The main contributions of this paper can be summarized as follows:(i)We propose a novel metric, (software stability), to measure software stability at the class level. Our metric is based on a network representation of software structure and a change propagation simulation in the network.(ii)Our class coupling network uses weights to denote the probability that a change in one class will propagate to other classes that link to it. Such a weight allows us to consider the influence of probability on the change propagation, which has been neglected in the existing literature.(iii)We propose a simulation way to analyze the change propagation process in the CCN. The simulation way can also be applied to calculate the value of .(iv)The proposed metric is validated theoretically using widely accepted evaluation criteria, and empirically using open source Java software systems. The data set and software used in this work are all published online to support further replication.
The rest of the paper is organized as follows. Section 2 reviews the related work on software change propagation and stability. Section 3 describes our approach in detail step-by-step. Section 4 contains the theoretical and empirical evaluation of our approach. We conclude the paper and discuss the future work in Section 5.
2. Related Work
Much effort has been made to analyze software change propagation and stability. Kung et al.  defined a concept, “class firewall”, to denote classes that may be affected by changes in a given class and used it to explore the change impact analysis in the class diagram of the software. Li et al.  proposed a composite metric, SDI, to characterize software design instability by capturing the evolutionary change in an object-oriented (OO) design. Grosser et al.  proposed a case-based reasoning approach for predicting the stability of software items from relevant metric data and results about the stress. Ratiu et al.  proposed a metric, , to measure the stability of classes by characterizing the difference between two successive versions. MacCormack et al.  applied design structure matrices (DSMs) to map dependencies between elements of a design and defined a concept, “change cost”, to quantify the average influence of an element on the other parts of software. Shaik et al.  conducted experiments to show the role and use of change propagation to assess the design quality of software architectures. Liu et al.  proposed an unweighted directed software network at class level to represent classes and their couplings and introduced a metric named “average propagation ratio” to analyze the change propagation process in the software network. Li et al. and Zhang et al. [21, 22] proposed a change propagation model and defined a set of change impact metrics. They applied a simulation technique to simplify the calculation of the metrics. Pan  proposed a SOS metric to measure the stability of OO software systems at the method/attribute level. Alshayeb et al.  identified several factors that affect class stability and then used these factors to characterize class stability. Ampatzoglou et al.  conducted a case study to examine the stability of classes that participate in instances/occurrences of GoF design patterns. Badri et al.  presented several impact rules which are based on Java language constructs and further proposed a new change impact analysis model for Java programs. Abuhassan and Alshayeb  proposed a suite of software stability metrics for three UML diagrams at the model level, i.e., class, use case, and sequence. Pan and Chai  proposed a Node Influence Network (NIN) to represent classes and their couplings and further proposed several metrics to quantify class stability and software stability.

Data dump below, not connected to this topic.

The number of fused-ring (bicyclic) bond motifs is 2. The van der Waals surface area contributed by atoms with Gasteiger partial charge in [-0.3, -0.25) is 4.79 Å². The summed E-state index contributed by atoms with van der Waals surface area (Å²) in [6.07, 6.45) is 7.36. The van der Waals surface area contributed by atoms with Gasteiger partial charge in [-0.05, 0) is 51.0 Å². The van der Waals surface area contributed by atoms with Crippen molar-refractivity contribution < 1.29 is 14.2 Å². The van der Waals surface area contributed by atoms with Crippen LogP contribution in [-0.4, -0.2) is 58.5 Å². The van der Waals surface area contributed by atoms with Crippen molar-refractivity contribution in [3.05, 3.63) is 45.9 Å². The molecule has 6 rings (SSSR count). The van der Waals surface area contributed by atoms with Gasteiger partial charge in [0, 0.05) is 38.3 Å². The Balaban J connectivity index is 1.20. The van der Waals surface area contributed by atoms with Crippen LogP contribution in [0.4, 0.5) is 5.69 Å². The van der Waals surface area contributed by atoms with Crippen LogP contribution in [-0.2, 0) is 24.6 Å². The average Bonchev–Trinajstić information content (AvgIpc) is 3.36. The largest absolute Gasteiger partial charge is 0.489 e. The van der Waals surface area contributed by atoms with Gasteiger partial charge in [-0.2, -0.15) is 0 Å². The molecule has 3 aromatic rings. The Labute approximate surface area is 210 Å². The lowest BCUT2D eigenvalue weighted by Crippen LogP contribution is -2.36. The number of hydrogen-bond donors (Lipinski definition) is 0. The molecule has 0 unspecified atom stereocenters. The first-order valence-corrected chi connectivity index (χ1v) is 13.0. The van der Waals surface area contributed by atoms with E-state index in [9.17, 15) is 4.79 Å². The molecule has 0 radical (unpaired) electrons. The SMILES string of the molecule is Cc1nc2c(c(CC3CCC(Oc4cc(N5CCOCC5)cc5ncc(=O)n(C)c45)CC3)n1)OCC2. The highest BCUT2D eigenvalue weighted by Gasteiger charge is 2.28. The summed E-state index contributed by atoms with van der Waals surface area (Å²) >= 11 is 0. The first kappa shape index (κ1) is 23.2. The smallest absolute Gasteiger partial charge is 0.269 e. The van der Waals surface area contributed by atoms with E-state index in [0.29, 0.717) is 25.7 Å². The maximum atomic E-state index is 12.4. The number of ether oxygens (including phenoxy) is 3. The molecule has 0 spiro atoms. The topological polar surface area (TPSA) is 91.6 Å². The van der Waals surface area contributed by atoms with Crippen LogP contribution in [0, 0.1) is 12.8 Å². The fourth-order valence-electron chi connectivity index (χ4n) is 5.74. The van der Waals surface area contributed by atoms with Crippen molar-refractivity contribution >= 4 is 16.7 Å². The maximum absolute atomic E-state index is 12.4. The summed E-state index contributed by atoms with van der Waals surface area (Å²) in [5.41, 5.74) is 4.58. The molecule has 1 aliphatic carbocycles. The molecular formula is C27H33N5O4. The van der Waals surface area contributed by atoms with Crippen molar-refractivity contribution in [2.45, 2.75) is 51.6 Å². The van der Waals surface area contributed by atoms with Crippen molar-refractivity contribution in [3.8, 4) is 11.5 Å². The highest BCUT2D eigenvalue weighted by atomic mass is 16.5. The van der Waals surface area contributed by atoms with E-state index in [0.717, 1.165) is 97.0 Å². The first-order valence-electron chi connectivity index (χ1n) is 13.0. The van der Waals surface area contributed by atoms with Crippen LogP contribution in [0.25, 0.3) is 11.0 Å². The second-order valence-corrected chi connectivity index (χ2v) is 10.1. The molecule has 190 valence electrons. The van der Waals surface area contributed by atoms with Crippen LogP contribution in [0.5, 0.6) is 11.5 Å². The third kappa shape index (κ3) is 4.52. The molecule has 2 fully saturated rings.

References [15–17, 24] measured design stability (or class stability) by characterizing the difference between two successive versions. However, other existing work quantified design stability by a worst-case analysis of the software change propagation process. They usually assumed changes in one class definitely affect other classes linking to it directly and indirectly. They do not take into consideration the frequency of different couplings between classes. Our approach is very different from the existing work. We consider seven kinds of couplings between classes and also take into consideration their frequency. Furthermore, we take a simulation approach to analyze change propagation process and compute stability-related metrics. By using a simulation way, we consider the influence of the weight on edges to the change propagation and software stability.
3. The Approach
This paper proposes to measure software stability from a network perspective (CCN) by using a simulation way. It mainly contains four parts. First, we analyze the source code of software to extract meaningful information. Second, the extracted information will be formally represented by a CCN. Third, we propose a change propagation model and some metrics to analyze the change propagation process in the CCN. Finally, we propose a change propagation algorithm to calculate these metrics. The overall framework of our approach is illustrated in Figure 1, which will be discussed in detail one-by-one in the following subsections.